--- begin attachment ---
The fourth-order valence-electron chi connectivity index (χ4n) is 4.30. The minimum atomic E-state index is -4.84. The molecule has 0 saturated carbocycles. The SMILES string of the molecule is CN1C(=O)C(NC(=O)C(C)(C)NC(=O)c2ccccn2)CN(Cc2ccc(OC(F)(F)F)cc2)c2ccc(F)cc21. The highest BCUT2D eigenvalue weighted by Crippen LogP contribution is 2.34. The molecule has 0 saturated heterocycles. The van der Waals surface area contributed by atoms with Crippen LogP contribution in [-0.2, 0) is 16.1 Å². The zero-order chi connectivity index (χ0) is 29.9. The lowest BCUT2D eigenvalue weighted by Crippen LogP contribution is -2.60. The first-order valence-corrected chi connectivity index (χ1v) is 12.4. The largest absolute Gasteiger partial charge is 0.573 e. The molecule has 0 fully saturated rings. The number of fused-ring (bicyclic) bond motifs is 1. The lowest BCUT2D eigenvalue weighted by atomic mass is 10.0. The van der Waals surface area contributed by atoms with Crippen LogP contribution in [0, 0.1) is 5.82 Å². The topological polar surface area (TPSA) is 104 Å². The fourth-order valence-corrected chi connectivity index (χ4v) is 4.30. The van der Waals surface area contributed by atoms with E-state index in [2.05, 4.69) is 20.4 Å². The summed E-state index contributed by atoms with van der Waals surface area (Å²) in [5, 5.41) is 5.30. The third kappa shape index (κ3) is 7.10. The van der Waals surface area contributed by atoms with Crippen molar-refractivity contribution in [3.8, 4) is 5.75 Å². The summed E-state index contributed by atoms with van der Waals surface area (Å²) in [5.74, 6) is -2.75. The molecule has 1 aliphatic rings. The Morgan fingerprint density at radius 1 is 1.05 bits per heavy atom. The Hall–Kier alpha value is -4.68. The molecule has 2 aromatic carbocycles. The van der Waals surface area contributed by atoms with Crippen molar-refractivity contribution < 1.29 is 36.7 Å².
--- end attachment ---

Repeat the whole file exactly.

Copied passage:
The fourth-order valence-electron chi connectivity index (χ4n) is 4.30. The minimum atomic E-state index is -4.84. The molecule has 0 saturated carbocycles. The SMILES string of the molecule is CN1C(=O)C(NC(=O)C(C)(C)NC(=O)c2ccccn2)CN(Cc2ccc(OC(F)(F)F)cc2)c2ccc(F)cc21. The highest BCUT2D eigenvalue weighted by Crippen LogP contribution is 2.34. The molecule has 0 saturated heterocycles. The van der Waals surface area contributed by atoms with Crippen LogP contribution in [-0.2, 0) is 16.1 Å². The zero-order chi connectivity index (χ0) is 29.9. The lowest BCUT2D eigenvalue weighted by Crippen LogP contribution is -2.60. The first-order valence-corrected chi connectivity index (χ1v) is 12.4. The largest absolute Gasteiger partial charge is 0.573 e. The molecule has 0 fully saturated rings. The number of fused-ring (bicyclic) bond motifs is 1. The lowest BCUT2D eigenvalue weighted by atomic mass is 10.0. The van der Waals surface area contributed by atoms with Crippen LogP contribution in [0, 0.1) is 5.82 Å². The topological polar surface area (TPSA) is 104 Å². The fourth-order valence-corrected chi connectivity index (χ4v) is 4.30. The van der Waals surface area contributed by atoms with E-state index in [2.05, 4.69) is 20.4 Å². The summed E-state index contributed by atoms with van der Waals surface area (Å²) in [5, 5.41) is 5.30. The third kappa shape index (κ3) is 7.10. The van der Waals surface area contributed by atoms with Crippen molar-refractivity contribution in [3.8, 4) is 5.75 Å². The summed E-state index contributed by atoms with van der Waals surface area (Å²) in [5.74, 6) is -2.75. The molecule has 1 aliphatic rings. The Morgan fingerprint density at radius 1 is 1.05 bits per heavy atom. The Hall–Kier alpha value is -4.68. The molecule has 2 aromatic carbocycles. The van der Waals surface area contributed by atoms with Crippen molar-refractivity contribution < 1.29 is 36.7 Å².